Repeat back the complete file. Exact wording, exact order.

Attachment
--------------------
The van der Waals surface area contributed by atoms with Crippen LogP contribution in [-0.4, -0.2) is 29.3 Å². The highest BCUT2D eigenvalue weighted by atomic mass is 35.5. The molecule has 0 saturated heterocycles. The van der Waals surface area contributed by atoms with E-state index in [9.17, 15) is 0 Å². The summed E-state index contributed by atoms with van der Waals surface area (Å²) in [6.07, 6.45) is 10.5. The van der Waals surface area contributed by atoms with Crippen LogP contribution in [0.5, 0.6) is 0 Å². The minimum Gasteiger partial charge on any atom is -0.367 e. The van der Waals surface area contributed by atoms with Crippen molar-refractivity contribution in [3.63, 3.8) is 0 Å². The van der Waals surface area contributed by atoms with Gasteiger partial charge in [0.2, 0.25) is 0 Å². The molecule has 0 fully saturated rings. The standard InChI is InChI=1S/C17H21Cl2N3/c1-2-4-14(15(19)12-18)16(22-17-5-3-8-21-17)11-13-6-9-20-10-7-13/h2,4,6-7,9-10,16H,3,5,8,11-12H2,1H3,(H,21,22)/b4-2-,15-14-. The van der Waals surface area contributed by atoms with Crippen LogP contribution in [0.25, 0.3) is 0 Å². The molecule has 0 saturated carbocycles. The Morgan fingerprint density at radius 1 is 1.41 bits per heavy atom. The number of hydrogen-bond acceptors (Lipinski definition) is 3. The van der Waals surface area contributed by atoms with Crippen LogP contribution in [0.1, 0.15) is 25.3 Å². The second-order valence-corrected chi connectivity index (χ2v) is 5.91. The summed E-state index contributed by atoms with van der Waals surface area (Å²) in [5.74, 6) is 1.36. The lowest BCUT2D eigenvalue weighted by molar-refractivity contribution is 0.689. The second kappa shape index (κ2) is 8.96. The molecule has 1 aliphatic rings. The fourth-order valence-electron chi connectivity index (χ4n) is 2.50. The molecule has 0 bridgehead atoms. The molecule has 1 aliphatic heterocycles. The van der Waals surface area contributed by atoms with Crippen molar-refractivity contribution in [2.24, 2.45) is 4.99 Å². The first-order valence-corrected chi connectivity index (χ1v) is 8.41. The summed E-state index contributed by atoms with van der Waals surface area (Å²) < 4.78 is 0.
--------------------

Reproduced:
The van der Waals surface area contributed by atoms with Crippen LogP contribution in [-0.4, -0.2) is 29.3 Å². The highest BCUT2D eigenvalue weighted by atomic mass is 35.5. The molecule has 0 saturated heterocycles. The van der Waals surface area contributed by atoms with E-state index in [9.17, 15) is 0 Å². The summed E-state index contributed by atoms with van der Waals surface area (Å²) in [6.07, 6.45) is 10.5. The van der Waals surface area contributed by atoms with Crippen LogP contribution in [0.5, 0.6) is 0 Å². The minimum Gasteiger partial charge on any atom is -0.367 e. The van der Waals surface area contributed by atoms with Crippen molar-refractivity contribution in [3.63, 3.8) is 0 Å². The van der Waals surface area contributed by atoms with Gasteiger partial charge in [0.2, 0.25) is 0 Å². The molecule has 0 fully saturated rings. The standard InChI is InChI=1S/C17H21Cl2N3/c1-2-4-14(15(19)12-18)16(22-17-5-3-8-21-17)11-13-6-9-20-10-7-13/h2,4,6-7,9-10,16H,3,5,8,11-12H2,1H3,(H,21,22)/b4-2-,15-14-. The van der Waals surface area contributed by atoms with Crippen LogP contribution in [0.25, 0.3) is 0 Å². The molecule has 0 saturated carbocycles. The Morgan fingerprint density at radius 1 is 1.41 bits per heavy atom. The number of hydrogen-bond acceptors (Lipinski definition) is 3. The van der Waals surface area contributed by atoms with Crippen LogP contribution in [0.1, 0.15) is 25.3 Å². The second-order valence-corrected chi connectivity index (χ2v) is 5.91. The summed E-state index contributed by atoms with van der Waals surface area (Å²) in [5.74, 6) is 1.36. The lowest BCUT2D eigenvalue weighted by molar-refractivity contribution is 0.689. The second kappa shape index (κ2) is 8.96. The molecule has 1 aliphatic rings. The fourth-order valence-electron chi connectivity index (χ4n) is 2.50. The molecule has 0 bridgehead atoms. The molecule has 1 aliphatic heterocycles. The van der Waals surface area contributed by atoms with Crippen molar-refractivity contribution in [2.24, 2.45) is 4.99 Å². The first-order valence-corrected chi connectivity index (χ1v) is 8.41. The summed E-state index contributed by atoms with van der Waals surface area (Å²) < 4.78 is 0.